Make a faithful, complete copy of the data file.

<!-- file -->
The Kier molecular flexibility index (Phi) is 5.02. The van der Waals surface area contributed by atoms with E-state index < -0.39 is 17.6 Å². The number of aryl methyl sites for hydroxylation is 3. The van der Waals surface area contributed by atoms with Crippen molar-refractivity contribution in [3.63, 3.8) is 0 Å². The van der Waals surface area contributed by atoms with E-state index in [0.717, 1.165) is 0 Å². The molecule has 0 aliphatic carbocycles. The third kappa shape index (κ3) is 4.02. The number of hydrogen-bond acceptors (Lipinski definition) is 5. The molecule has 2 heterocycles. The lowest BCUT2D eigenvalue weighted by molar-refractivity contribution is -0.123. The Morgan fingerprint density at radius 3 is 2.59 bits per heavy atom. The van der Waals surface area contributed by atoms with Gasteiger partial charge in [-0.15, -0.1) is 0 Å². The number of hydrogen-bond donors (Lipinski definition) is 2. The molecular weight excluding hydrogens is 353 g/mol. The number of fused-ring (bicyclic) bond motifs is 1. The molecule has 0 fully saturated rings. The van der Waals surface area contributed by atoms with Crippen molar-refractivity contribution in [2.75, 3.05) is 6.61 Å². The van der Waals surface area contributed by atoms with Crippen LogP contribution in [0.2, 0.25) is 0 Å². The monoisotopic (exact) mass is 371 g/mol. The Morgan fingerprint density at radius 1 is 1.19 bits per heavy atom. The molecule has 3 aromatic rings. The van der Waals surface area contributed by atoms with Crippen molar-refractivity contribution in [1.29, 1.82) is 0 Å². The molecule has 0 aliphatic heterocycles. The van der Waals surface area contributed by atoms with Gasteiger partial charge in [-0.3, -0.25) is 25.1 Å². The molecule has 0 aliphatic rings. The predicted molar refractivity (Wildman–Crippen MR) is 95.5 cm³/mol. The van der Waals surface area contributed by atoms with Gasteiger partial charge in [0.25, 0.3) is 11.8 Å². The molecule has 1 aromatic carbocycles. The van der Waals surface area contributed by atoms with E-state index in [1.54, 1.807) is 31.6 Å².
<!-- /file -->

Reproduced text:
The Kier molecular flexibility index (Phi) is 5.02. The van der Waals surface area contributed by atoms with E-state index < -0.39 is 17.6 Å². The number of aryl methyl sites for hydroxylation is 3. The van der Waals surface area contributed by atoms with Crippen molar-refractivity contribution in [3.63, 3.8) is 0 Å². The van der Waals surface area contributed by atoms with E-state index in [0.717, 1.165) is 0 Å². The molecule has 0 aliphatic carbocycles. The third kappa shape index (κ3) is 4.02. The number of hydrogen-bond acceptors (Lipinski definition) is 5. The molecule has 2 heterocycles. The lowest BCUT2D eigenvalue weighted by molar-refractivity contribution is -0.123. The Morgan fingerprint density at radius 3 is 2.59 bits per heavy atom. The van der Waals surface area contributed by atoms with Gasteiger partial charge in [-0.15, -0.1) is 0 Å². The number of hydrogen-bond donors (Lipinski definition) is 2. The molecular weight excluding hydrogens is 353 g/mol. The number of fused-ring (bicyclic) bond motifs is 1. The molecule has 0 fully saturated rings. The van der Waals surface area contributed by atoms with Crippen molar-refractivity contribution in [2.75, 3.05) is 6.61 Å². The van der Waals surface area contributed by atoms with Crippen LogP contribution in [0.2, 0.25) is 0 Å². The monoisotopic (exact) mass is 371 g/mol. The Morgan fingerprint density at radius 1 is 1.19 bits per heavy atom. The molecule has 3 aromatic rings. The van der Waals surface area contributed by atoms with Crippen molar-refractivity contribution in [1.29, 1.82) is 0 Å². The molecule has 0 aliphatic heterocycles. The van der Waals surface area contributed by atoms with Gasteiger partial charge in [-0.3, -0.25) is 25.1 Å². The molecule has 0 aliphatic rings. The predicted molar refractivity (Wildman–Crippen MR) is 95.5 cm³/mol. The van der Waals surface area contributed by atoms with Gasteiger partial charge in [0.25, 0.3) is 11.8 Å². The molecule has 1 aromatic carbocycles. The van der Waals surface area contributed by atoms with E-state index in [1.54, 1.807) is 31.6 Å².